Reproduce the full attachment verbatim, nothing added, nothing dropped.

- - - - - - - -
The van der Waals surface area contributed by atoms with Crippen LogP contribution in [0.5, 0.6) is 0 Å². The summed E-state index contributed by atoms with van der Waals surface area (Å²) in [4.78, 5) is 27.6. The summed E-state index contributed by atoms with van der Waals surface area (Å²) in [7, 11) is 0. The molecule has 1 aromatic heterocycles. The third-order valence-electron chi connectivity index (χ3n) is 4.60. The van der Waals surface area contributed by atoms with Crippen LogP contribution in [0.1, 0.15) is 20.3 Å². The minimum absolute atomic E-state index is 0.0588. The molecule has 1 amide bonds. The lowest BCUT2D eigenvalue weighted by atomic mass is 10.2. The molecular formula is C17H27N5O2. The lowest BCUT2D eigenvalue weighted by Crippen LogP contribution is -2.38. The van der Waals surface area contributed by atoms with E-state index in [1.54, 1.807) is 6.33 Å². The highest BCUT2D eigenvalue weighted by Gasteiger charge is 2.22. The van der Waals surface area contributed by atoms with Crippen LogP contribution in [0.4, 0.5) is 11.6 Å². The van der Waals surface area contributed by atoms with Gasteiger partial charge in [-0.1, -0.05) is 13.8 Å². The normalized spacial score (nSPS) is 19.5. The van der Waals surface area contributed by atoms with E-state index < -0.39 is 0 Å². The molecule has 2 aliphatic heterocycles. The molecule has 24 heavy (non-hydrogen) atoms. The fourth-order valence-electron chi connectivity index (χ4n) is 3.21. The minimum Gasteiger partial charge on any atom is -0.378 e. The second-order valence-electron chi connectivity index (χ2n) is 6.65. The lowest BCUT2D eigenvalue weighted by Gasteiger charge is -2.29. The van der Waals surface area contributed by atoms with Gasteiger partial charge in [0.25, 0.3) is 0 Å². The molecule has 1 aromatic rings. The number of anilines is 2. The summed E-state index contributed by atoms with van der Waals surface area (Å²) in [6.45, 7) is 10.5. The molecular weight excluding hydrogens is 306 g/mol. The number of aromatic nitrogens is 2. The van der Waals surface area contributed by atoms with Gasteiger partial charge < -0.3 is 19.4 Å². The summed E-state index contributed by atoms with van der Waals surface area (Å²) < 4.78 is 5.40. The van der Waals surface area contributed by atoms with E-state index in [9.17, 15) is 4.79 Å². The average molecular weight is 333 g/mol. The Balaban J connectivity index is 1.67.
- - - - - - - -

The van der Waals surface area contributed by atoms with Crippen LogP contribution in [0.5, 0.6) is 0 Å². The summed E-state index contributed by atoms with van der Waals surface area (Å²) in [4.78, 5) is 27.6. The summed E-state index contributed by atoms with van der Waals surface area (Å²) in [7, 11) is 0. The molecule has 1 aromatic heterocycles. The third-order valence-electron chi connectivity index (χ3n) is 4.60. The van der Waals surface area contributed by atoms with Crippen LogP contribution in [0.1, 0.15) is 20.3 Å². The minimum absolute atomic E-state index is 0.0588. The molecule has 1 amide bonds. The lowest BCUT2D eigenvalue weighted by atomic mass is 10.2. The molecular formula is C17H27N5O2. The lowest BCUT2D eigenvalue weighted by Crippen LogP contribution is -2.38. The van der Waals surface area contributed by atoms with E-state index in [1.54, 1.807) is 6.33 Å². The highest BCUT2D eigenvalue weighted by Gasteiger charge is 2.22. The van der Waals surface area contributed by atoms with Crippen LogP contribution in [0.4, 0.5) is 11.6 Å². The van der Waals surface area contributed by atoms with Gasteiger partial charge in [-0.1, -0.05) is 13.8 Å². The normalized spacial score (nSPS) is 19.5. The van der Waals surface area contributed by atoms with E-state index < -0.39 is 0 Å². The molecule has 2 aliphatic heterocycles. The molecule has 24 heavy (non-hydrogen) atoms. The fourth-order valence-electron chi connectivity index (χ4n) is 3.21. The minimum Gasteiger partial charge on any atom is -0.378 e. The second-order valence-electron chi connectivity index (χ2n) is 6.65. The lowest BCUT2D eigenvalue weighted by Gasteiger charge is -2.29. The van der Waals surface area contributed by atoms with Gasteiger partial charge in [0.25, 0.3) is 0 Å². The molecule has 1 aromatic rings. The number of anilines is 2. The summed E-state index contributed by atoms with van der Waals surface area (Å²) in [6.45, 7) is 10.5. The molecular weight excluding hydrogens is 306 g/mol. The number of aromatic nitrogens is 2. The van der Waals surface area contributed by atoms with Gasteiger partial charge < -0.3 is 19.4 Å². The summed E-state index contributed by atoms with van der Waals surface area (Å²) < 4.78 is 5.40. The van der Waals surface area contributed by atoms with E-state index in [9.17, 15) is 4.79 Å². The average molecular weight is 333 g/mol. The Balaban J connectivity index is 1.67.